Editor’s note: This story was originally published on February 16, 2012. Whitney Houston died February 11, 2012, at the age of 48.
Photographer Jack Mitchell described the February 1982 shoot he had with an 18-year-old Whitney Houston as “a routine thing.”
“All she had was the clothes she had worn to high school that day,” Mitchell said. The images, which never ran, were originally taken for After Dark, an entertainment magazine that Mitchell described as ahead of its time.
Someone who managed Whitney’s mom, gospel singer Cissy Houston, had arranged the shoot and was running late. Whitney asked if she could do her homework, and Mitchell said he didn’t mind. “I have never had that happen, and never since,” he said.
Houston didn’t come with an entourage. “I’m sure she couldn’t spell it,” Mitchell joked.
“She had no makeup man, no hair man.” He couldn’t believe it. He was used to photographing stars that were “highly glazed like Donna Summer.”
He described the pop star whose career would soar as “an innocent, sweet, pleasant schoolgirl with very good manners.” But he says at times the shoot was a difficult, “uphill situation” because Houston was neither camera-ready nor savvy.
“She responded well to direction,” he said. “I certainly didn’t see that stardom; it was not written all over her face. She didn’t have the glitz she had later in her career. But what do you expect of a high school student?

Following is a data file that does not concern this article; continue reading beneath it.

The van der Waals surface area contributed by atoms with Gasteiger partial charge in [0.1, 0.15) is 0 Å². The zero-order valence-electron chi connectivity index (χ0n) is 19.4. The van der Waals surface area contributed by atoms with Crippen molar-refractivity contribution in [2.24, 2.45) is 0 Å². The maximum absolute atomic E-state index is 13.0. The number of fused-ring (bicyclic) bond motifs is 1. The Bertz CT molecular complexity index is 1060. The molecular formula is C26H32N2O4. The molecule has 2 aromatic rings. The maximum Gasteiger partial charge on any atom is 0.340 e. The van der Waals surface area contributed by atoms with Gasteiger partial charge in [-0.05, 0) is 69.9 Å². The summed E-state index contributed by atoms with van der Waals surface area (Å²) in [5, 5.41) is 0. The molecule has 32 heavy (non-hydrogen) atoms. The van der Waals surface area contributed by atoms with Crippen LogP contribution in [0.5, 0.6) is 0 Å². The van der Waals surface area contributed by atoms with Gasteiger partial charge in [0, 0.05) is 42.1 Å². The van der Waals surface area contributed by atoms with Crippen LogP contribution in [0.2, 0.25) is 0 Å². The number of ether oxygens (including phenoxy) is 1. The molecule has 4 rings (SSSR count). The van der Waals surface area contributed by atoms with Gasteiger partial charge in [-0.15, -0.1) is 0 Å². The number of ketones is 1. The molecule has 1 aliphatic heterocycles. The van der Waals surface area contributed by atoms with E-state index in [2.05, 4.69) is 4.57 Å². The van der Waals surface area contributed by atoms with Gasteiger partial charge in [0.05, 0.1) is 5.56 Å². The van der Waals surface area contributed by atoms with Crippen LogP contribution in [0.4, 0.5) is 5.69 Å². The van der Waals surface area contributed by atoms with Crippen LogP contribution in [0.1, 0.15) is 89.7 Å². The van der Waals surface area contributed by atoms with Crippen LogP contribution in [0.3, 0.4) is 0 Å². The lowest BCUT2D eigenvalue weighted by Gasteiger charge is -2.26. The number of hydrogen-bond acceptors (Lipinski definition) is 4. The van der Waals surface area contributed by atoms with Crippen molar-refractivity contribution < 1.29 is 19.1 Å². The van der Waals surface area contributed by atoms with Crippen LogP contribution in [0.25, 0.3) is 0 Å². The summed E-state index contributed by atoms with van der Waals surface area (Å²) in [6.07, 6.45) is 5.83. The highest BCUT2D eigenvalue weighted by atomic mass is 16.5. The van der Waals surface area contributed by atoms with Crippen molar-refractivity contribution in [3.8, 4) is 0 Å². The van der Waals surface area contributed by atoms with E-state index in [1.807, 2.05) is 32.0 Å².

“The pictures I made of her were not her subsequent polished image. Mine were just simple images.”
Mitchell took 13 rolls of film on his medium-format camera, and the session lasted roughly two hours. He suspects these were some of the first photographs Houston had sat for professionally. They were taken at a time when she was singing in the church choir and taking the stage occasionally with her mother.
Because he seldom kept in touch with the stars he photographed, Mitchell was not sure what Houston thought of his photos, but he knew she saw the contact sheets.
The negatives sat in his files for about 30 years until he heard about the entertainer’s death and decided to release them.
“Whitney’s death was a waste of a life and talent,” he said. “She had a lot to live for. She had a big soul.”